The companies who already make product X probably know it to, but I seriously doubt they’ll do anything about it. Especially if the company was born before the internet. They’re likely to do what they’ve always done; try to make their product cost cheaper than last year, and maintain their market share. It’s what industrialists do as they return a profit to their shareholders while mitigating risk and changing incrementally – or only once the market demands change. Sure, their are more innovative established firms who’ll see this opportunity and act on it, but they’ll be in the minority. This means that the opportunity is a massive white space for entrepreneurs. A white space where you can turn your hobby into a company – by doing exactly what the question asks. Putting a computer onto a product you love. I intend to do it for surfing. And this isn’t some fanciful development years from now it’s already happening:
LIFX did an amazing job making web enable light globes to change the home.
The Moxie showerhead has a wifi enabled speaker inside it so you can rock out while bathing.
We’ve also seen connectivity on home locks, sports shoes, cars, and clothing, so why not milk cartons or cricket bats?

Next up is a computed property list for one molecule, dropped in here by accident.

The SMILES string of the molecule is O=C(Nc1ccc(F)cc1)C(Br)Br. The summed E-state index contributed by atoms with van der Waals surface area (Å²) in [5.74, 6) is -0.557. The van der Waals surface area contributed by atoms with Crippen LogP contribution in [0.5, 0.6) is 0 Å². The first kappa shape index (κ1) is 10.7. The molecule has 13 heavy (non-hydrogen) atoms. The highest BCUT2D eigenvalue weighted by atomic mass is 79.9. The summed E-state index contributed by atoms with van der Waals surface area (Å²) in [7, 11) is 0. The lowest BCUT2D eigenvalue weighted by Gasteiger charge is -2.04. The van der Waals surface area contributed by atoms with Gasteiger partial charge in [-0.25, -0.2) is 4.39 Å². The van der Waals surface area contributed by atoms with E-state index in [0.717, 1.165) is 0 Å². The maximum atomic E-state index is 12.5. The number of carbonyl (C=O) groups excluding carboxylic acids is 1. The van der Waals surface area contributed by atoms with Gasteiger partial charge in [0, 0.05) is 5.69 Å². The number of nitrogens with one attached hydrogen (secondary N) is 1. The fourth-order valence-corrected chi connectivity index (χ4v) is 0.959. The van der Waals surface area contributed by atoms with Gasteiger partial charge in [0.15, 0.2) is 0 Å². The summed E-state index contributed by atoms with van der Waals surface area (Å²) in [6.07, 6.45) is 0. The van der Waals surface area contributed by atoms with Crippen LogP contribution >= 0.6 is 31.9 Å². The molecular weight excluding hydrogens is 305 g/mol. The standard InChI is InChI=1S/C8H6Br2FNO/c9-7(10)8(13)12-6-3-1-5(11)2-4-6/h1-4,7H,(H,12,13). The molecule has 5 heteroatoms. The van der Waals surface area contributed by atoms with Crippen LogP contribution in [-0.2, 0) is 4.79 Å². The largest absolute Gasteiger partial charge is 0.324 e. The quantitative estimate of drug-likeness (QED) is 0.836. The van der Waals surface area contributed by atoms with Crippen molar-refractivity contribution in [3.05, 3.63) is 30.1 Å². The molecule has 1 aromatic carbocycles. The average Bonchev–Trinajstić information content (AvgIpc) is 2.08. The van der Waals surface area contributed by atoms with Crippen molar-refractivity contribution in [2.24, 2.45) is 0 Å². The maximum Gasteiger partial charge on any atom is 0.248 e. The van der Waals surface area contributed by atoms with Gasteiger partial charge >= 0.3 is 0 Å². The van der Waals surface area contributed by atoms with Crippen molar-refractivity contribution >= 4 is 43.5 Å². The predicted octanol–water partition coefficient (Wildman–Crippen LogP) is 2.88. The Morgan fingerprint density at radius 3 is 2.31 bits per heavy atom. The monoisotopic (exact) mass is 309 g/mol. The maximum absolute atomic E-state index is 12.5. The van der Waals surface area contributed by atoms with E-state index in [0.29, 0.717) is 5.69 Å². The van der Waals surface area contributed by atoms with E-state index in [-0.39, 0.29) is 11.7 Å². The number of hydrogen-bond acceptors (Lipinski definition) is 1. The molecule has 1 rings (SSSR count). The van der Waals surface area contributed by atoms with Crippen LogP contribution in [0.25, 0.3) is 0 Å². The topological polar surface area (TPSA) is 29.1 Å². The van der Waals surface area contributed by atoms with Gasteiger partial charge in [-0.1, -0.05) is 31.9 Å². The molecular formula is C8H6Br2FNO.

In fact, have a look around your home and office – look at something and that thing will be connected to the internet at some point in the next 10 years. Whether the connected technology will enhance utility, automation, the smart home, e-commerce or feed into the quantified self, it is going to happen. And the entrepreneurs may not even need to make the thing – it might be attached to the product others make. There’s any manner of ways it can be mashed up. And given that these things that will be connected to the internet already exist, with established markets, the exit potential is clear and simple. So the only question remaining is whether or not you’ll do it or watch while other entrepreneurs fill the void.
I recently saw a prototype for the Google self drive car – It’s picture is below and looks kinda cute / cool / weird.
Anyone who follows the technology world will know that Google have successfully driven their self drive cars without incident for more than million miles. But up until now, the cars have been retro fitted Toyota and Lexus’s – other companies cars they fitted their self drive technology to. This is a bit of a shift in the projects trajectory. The Google car, is quite It’s further proof that information, when distributed freely and easily changes the physical world too. That dramatic changes in information, have dramatic impacts on all things physical. But what it should remind business people is that we simply can’t know who our competitors are any more. In a world where everyone has access to all the major factors of production we end up with a global demarcation dispute. Non linear competition where brands and big businesses get blindsided by category newbies. We’ve already seen it in retail, music and media, and we are about to see it in every form of hardware and manufacturing. The established industries who should, could and would provide the next level of innovation probably wont.